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Album Review

3 Doors Down is the closest thing post-grunge rock has to a Swiss watch. Every three years the Escatawpa, Miss., band puts out a new album that strikes the new-hour tone in pretty much the same way as the previous release struck it. And the last three "hours" have yielded Top 5 albums.

While those who aren't already in the fold are unlikely to be converted by the band's fifth effort (which has garnered a collective yawn from mainstream critics), fans will find another album that more often than not combats angst with stiff-upper-lip optimism.

Positive Elements

Spiritual Content

Sexual Content

Violent Content

Crude or Profane Language

Drug and Alcohol Content

Other Negative Elements


Pro-social Content

"She Is Love" personifies the virtue of love as a woman who tends to those who are broken and scarred, even if they don't sense her presence: "She walks through the city/No one recognizes her face/ … She's carried the broken/ … She walks in forgiveness/She'll shine like a light in the dark/She is love." Though the song never mentions God, its vision looks a lot like the one God gives us in 1 Corinthians 13. We hear, "When they are weak, she will always be strong/Though they don't know it, they are never alone/No matter how many times they may leave/It's never hopeless, 'cause she still believes/She is love."

"Heaven" is written from the perspective of a prodigal who laments how difficult he's made life for those who love him, and who now longs for the steadfast love of those waiting for him at home. "I didn't have to lie to myself for so long," he confesses. "I didn't have to let myself get so far gone/I didn't have to make the ones I love feel so alone." The song also praises his loved ones' belief in him despite his failures ("Through it all you never walked away").

"Race for the Sun" acknowledges the inevitability of heartache ("Things are gonna hurt sometimes, that's for sure") but affirms the importance of living with determination and purpose ("I won't get turned around 'cause I keep moving on/ … I can't wait for the morning sun/And it's gonna shine on me/ … I swear I'll find where I wanna be/And I'll live the day like it's the only one"). "Round and Round" contrasts abusers with their victims ("There's one who takes it all, and there's one who takes the fall/ … There's one who lives in pain, and there's one who has no shame"), even as it rightly recognizes that that's not the way things are supposed to be ("Where we're gonna stop, nobody knows/Something's wrong, I feel it in my soul") and longs for release from the cycle of dysfunction ("Just to find a way out, just to find a way out for me").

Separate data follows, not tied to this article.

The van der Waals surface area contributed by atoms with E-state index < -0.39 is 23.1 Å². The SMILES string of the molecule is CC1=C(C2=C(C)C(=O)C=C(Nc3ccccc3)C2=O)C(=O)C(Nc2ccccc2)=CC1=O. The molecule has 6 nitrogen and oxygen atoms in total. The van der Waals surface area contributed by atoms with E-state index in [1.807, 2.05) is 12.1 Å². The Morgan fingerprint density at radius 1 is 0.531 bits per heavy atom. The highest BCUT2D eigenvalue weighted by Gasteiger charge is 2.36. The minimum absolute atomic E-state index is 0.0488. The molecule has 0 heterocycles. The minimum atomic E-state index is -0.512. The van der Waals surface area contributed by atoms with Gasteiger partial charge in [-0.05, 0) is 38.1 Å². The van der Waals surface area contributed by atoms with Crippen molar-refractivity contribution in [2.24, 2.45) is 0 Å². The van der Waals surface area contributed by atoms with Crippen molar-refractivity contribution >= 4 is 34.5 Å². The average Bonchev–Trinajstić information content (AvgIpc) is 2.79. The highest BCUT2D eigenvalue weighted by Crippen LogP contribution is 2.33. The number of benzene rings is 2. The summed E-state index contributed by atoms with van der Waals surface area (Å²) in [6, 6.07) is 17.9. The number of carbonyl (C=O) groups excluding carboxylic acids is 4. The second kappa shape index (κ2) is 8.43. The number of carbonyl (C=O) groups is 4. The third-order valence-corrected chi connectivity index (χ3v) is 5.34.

Three breakup songs ("Back to Me," "My Way," "What's Left") try to make sense of how unhealthy relational patterns led to difficult romantic dissolutions, yet avoid wallowing in too much self-centered angst. And even though the road warrior life of a rock star is wearying at times, frontman Brad Arnold affirms that he and his bandmates appreciate the life they've been given ("The life I love is the one I lead/ … I'm having the time of my life.")

Objectionable Content

"When You're Young" tries to empathize with teens who feel disenfranchised by the adult world. But the song arguably pours gasoline on that sense of brooding alienation by accusing those who are older of having a spurious agenda: "You give what you give 'cause they make you/Trapped inside a place that won't take you/And they want you to be what they make you/It's already over and done when you're young."

"On the Run" shows us a habitual drifter who makes no apologies for his choices ("The daylight fades, it won't be long/The night gets dark and I get wild/I can't help it, that's my style/ … I'm on the run"). "Believer" hints at a man's violent response when he comes home to find his lady with another man. "Every Time We Go" tosses in a mild sexual allusion ("Through all these sleepless nights alone/I still feel you").

We hear one misuse of God's name and one "h‑‑‑."

Summary Advisory

If you carefully comb through the liner notes for Time of My Life, you'll find that two of the band's five members credit God for their success. That doesn't make 3 Doors Down a Christian band. And neither do their usually positive lyrics. Still, it's gratifying to see a connection between musicians' attitudes toward God and the generally upbeat and optimistic songs that they're writing.

Rock 'n' roll is all about the angst. The rebellion. And the despair. But 3 Doors Down never got that memo. Time of My Life has a few hiccups. On balance, though, it's a pretty mature offering from a group of guys whose success hasn't left them jaded and cynical. Quite the opposite in fact.

Plot Summary

Christian Beliefs

Other Belief Systems

Authority Roles



Discussion Topics

Additional Comments/Notes

Episode Reviews



Readability Age Range









Debuted at No. 3.

Record Label

Universal Republic




July 19, 2011

On Video

Year Published



Adam R. Holz

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